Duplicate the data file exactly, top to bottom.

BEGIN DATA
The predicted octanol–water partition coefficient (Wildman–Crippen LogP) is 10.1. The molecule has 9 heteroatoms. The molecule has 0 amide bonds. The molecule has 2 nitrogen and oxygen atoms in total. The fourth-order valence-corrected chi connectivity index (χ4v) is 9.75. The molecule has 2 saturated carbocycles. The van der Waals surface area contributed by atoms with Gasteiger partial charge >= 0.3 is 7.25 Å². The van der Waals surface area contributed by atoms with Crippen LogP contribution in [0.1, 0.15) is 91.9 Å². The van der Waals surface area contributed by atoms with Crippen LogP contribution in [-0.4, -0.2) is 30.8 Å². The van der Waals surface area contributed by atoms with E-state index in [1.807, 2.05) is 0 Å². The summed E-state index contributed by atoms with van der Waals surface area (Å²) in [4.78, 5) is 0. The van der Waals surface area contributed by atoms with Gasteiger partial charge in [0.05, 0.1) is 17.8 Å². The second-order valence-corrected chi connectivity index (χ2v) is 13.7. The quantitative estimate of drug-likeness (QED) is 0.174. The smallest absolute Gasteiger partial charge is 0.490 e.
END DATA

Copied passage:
The predicted octanol–water partition coefficient (Wildman–Crippen LogP) is 10.1. The molecule has 9 heteroatoms. The molecule has 0 amide bonds. The molecule has 2 nitrogen and oxygen atoms in total. The fourth-order valence-corrected chi connectivity index (χ4v) is 9.75. The molecule has 2 saturated carbocycles. The van der Waals surface area contributed by atoms with Gasteiger partial charge >= 0.3 is 7.25 Å². The van der Waals surface area contributed by atoms with Crippen LogP contribution in [0.1, 0.15) is 91.9 Å². The van der Waals surface area contributed by atoms with Crippen LogP contribution in [-0.4, -0.2) is 30.8 Å². The van der Waals surface area contributed by atoms with E-state index in [1.807, 2.05) is 0 Å². The summed E-state index contributed by atoms with van der Waals surface area (Å²) in [4.78, 5) is 0. The van der Waals surface area contributed by atoms with Gasteiger partial charge in [0.05, 0.1) is 17.8 Å². The second-order valence-corrected chi connectivity index (χ2v) is 13.7. The quantitative estimate of drug-likeness (QED) is 0.174. The smallest absolute Gasteiger partial charge is 0.490 e.